WADI FOQUIN — Many foreigners I meet believe that the Israeli-Palestinian conflict is on the path to being resolved. They are familiar with Palestinian Authority President Mahmoud Abbas’ recent upbeat visit to the White House and Israel’s planned withdrawal from the Gaza Strip.
But the realities that Palestinians experience in West Bank villages like mine contradict hopes for peace and instead signal a deepening of Israel’s occupation.
The Israeli army recently delivered a seizure order to Wadi Foquin and three neighboring villages about 12 miles southwest of Bethlehem for 189 acres of our land. The army justifies this seizure as necessary to prevent terrorist attacks and to build a security wall. The order has left our small village in crisis, its very existence threatened.
Wadi Foquin lost 80 percent of its original land when Israel was established in 1948. Later, the creation of the Israeli settlement of Betar Illit consumed about 175 acres of village land. The army now wants to seize our remaining property.
Wadi Foquin’s fertile agricultural lands are the main source of life for 1,200 residents. Inherited from our forefathers and planted with olive trees and grapes, the area marked for seizure has been cultivated by its Palestinian owners from time immemorial.
The land is pivotal to present life, too. It is the source of our children’s food. It is work and joy derived from nature. It represents our sense of community and self and the basis of our future hopes.
The land at issue is clearly within the occupied West Bank, outside Israel’s borders. The main justification given in the army’s seizure order is that it is “land with no registration,” an arbitrary classification. Israel wants to claim it as “state land,” implicitly Israeli land, even though our ancestors have cultivated it for generations.
Historic Palestine was ruled by foreign powers for hundreds of years. The Turks, British and Jordanians all left behind their own legislation, which is used by Israel’s occupation. The Israeli government cherry-picks from this legal legacy, drawing upon whatever laws of the previous rulers will ensure victory in court. Palestinians, therefore, face incredible odds demonstrating legal ownership of their land.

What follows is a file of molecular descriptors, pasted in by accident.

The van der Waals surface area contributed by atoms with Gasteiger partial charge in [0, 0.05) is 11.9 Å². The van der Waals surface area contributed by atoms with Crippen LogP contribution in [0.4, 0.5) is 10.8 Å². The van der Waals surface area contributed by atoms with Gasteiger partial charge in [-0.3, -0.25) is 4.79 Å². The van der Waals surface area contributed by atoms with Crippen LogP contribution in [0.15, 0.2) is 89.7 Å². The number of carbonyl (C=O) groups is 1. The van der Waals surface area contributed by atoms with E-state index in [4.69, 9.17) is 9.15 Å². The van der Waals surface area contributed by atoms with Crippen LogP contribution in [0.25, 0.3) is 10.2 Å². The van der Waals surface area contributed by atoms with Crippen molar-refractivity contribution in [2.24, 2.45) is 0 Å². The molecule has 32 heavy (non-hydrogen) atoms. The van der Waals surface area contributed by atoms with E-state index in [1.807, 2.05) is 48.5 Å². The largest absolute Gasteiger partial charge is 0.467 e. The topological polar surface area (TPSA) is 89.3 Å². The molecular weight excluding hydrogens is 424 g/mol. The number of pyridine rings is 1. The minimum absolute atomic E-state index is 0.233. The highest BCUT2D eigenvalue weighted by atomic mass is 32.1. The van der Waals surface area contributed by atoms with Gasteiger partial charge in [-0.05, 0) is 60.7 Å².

The slogan the Zionist movement used to justify the settlement of the Jewish community in Palestine was “a land without people for a people without land.” But people were already here on the land. Perhaps the new Zionist slogan will be “state land for state people” because the land of Palestine is being incrementally identified as Israeli state land even though it is being tended by its rightful owners.
The injustice of this situation wounds Palestinians deeply. We are not recognized as residents of any state, including our homeland. With no Palestinian state, we are only a people who define ourselves as Palestinian and who have an ancient and unbreakable emotional bond with the land.
If Israelis feel the need to build walls and fences to ensure their security, surely these should be erected on Israeli land rather than harming Palestinian security and rights. Most Palestinians would not object to a wall on the Israeli side of the Green Line, the pre-1967 war border.
I have many Israeli Jewish friends. They love their country and want it to be loved by others. So they are raising their voices to criticize the erection of the barrier, insisting it should be built on Israel’s land. These people are working side by side with Palestinians to lay the foundations for coexistence. They are wise enough to realize that they cannot achieve a peaceful life by taking security, dignity and peace away from others.
Most of us work hard to teach our children to love their neighbors. But they quite naturally expect not to be hated by their neighbors in return. We need the support of all who believe in peace to make it a living reality here.
I believe an equal level of peace and well-being can be achieved for both nations. It will not be achieved for either if both continue to be led by a handful of shortsighted radicals.
Israel is imprisoning Palestinians in countless unconnected ghettos, turning the Palestinian territories into a series of open-air prisons. We must stop the wall. It is a monster, rapidly swallowing Palestine’s body and endangering its very existence. The world must act immediately before this damaged body becomes a lifeless corpse.
Abu Murad Manasra is a tour guide in Jerusalem and Bethlehem and a peace activist from the West Bank village of Wadi Foquin. This article was originally published June 23, 2005 in The Baltimore Sun and reprinted on EI with permission.